The study, published in the journal Pediatrics, found that women who smoked anytime during the month before pregnancy to the end of the first trimester were more likely to give birth to infants with certain congenital heart defects compared to women who did not smoke during this period.
Margaret Honein of the Centers for Disease Control and Prevention's National Center for Birth Defects and Developmental Disabilities said the association was stronger for mothers who reported heavier smoking during this time frame.
"Most people know that smoking causes cancer, heart disease and other major health problems," Honein said in a statement. "The indisputable fact is that women who smoke during pregnancy put themselves and their unborn babies at risk for other health problems."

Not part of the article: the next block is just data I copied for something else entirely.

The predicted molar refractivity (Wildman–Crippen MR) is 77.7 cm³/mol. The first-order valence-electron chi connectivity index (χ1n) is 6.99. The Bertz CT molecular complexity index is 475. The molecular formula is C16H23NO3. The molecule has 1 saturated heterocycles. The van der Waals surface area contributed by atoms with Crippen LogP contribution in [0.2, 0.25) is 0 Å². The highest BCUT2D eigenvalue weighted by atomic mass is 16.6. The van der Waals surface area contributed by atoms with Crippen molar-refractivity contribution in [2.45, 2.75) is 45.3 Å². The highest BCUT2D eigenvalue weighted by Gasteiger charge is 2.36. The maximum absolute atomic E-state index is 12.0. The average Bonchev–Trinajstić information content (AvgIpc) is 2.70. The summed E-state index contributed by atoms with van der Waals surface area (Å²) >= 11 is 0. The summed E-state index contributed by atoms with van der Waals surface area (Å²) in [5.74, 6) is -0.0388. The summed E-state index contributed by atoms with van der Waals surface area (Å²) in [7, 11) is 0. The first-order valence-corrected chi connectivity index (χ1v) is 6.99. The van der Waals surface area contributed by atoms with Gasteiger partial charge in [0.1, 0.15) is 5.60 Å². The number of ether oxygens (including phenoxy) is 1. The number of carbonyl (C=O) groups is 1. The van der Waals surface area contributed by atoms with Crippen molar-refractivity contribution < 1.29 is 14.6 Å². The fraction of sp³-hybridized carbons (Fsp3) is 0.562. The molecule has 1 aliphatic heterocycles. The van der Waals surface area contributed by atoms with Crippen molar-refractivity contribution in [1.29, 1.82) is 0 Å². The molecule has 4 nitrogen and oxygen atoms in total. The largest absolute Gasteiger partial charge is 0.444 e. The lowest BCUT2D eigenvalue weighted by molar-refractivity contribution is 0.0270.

This study included 3,067 infants with congenital heart defects and a comparison group of 3,947 infants with no major birth defects.
Septal heart defects -- a hole in the heart between the left and right heart chambers, which disrupts the flow of blood and oxygen to the body -- were the most common cardiac defect.
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